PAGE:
Video Credit: TODAY
For a few years now, companies have been relying on drones and drone pilots to inspect buildings and properties rather than risk sending in a human inspector to do so. We’ve discussed drone inspections a few times before on this blog (e.g. drones used as insurance inspectors, Flyabilitiy’s caged inspection drone, and the University of Zurich’s foldable drone) and discovered that drones have proven themselves to be safer and more effective than traditional inspection methods. This driving industries like real estate, construction, and insurance to switch.
Recently, the issue of having an effective method of performing building inspections was brought up in New York City following tragic circumstances. Last year, a well-respected architect was killed by debris that fell from 729 Seventh Ave., a 17-story office building. According to NY Daily News, the building had already received violations for its facade, specifically describing “damaged terra cotta at areas above 15th floor in several locations which pose a falling hazard for pedestrians.”
Because of this tragic event, drones have been brought to the forefront of city politics. Brooklyn Borough President Eric Adams expressed a desire for the City Department of Buildings to update their methods with new technology, but he believes that the police are obstructing the city's progress. He compared the current manner of doing things to using an eight-track "in an iPod century".
Image Credit: Wix Stock Library
This also led to discussions about the 71-year old statute that we discussed in another article. As a brief recap, Provision 435-16.0 is a statute that was enacted in 1948, and it prevents drones from taking off and landing within the city. Thus, those whose work or businesses would greatly benefit from drone use are unable to take advantage of their benefits. A demonstration with a DJI drone was planned to show citizens how drones can be an asset in facade protection, but due to this statute, Brennan could only demonstrate the drone’s camera features.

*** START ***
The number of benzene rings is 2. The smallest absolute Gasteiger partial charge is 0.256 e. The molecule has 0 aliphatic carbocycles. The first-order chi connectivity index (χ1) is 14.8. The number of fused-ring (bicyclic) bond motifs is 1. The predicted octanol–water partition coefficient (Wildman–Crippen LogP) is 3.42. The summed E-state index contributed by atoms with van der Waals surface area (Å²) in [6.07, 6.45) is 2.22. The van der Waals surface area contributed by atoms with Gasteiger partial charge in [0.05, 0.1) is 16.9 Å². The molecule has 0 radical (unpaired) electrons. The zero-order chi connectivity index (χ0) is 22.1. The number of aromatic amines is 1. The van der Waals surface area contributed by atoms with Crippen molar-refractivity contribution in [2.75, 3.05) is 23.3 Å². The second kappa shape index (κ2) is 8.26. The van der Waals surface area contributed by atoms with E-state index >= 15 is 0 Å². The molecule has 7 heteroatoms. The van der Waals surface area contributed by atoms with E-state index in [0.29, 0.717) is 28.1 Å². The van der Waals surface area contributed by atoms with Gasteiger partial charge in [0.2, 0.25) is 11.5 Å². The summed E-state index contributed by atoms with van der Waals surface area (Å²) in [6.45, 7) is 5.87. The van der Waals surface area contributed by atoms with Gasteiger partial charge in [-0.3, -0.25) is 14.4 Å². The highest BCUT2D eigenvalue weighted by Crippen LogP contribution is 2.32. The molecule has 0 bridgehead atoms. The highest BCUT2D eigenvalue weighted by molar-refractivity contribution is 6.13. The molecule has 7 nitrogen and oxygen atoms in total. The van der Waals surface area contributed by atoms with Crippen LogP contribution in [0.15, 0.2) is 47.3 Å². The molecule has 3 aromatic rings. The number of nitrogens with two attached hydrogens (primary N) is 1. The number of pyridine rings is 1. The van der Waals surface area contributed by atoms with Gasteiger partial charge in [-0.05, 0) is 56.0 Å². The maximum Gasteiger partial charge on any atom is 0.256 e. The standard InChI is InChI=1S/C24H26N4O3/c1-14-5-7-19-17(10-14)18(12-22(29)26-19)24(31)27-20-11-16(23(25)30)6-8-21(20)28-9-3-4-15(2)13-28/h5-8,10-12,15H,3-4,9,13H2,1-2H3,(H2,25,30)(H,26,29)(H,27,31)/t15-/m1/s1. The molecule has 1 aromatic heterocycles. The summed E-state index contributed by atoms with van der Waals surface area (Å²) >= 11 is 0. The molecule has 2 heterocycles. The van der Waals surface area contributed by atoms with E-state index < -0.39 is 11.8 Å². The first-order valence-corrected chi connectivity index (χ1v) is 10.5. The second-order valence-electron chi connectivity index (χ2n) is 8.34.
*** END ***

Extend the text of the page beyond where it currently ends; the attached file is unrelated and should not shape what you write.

NY Daily News also reported that Councilman Justin Brennan has put forth legislation that would require the city to use drones to inspect buildings like 729 Seventh Ave “within 48 hours of receiving a 311 complaint, or after the Department of Buildings issues a violation”. He, along with supporting councilmen and President Adams intend to “raise the drone legislation with the city Department of Buildings at a Feb. 1 hearing.”
I am a writer and an artist based in Georgia. Specializing in illustration, graphic design, and video art, I love to explore the new ways technology intersects with art. I think drones have done amazing things for photography and video art, making what would previously be costly and difficult more accessible. As a complete novice, it was only recently that I saw what independent artists could do with their drones, and I continue to be impressed by the sights that drones are able to explore and the images they can capture. Instagram: @tyesha.ferron
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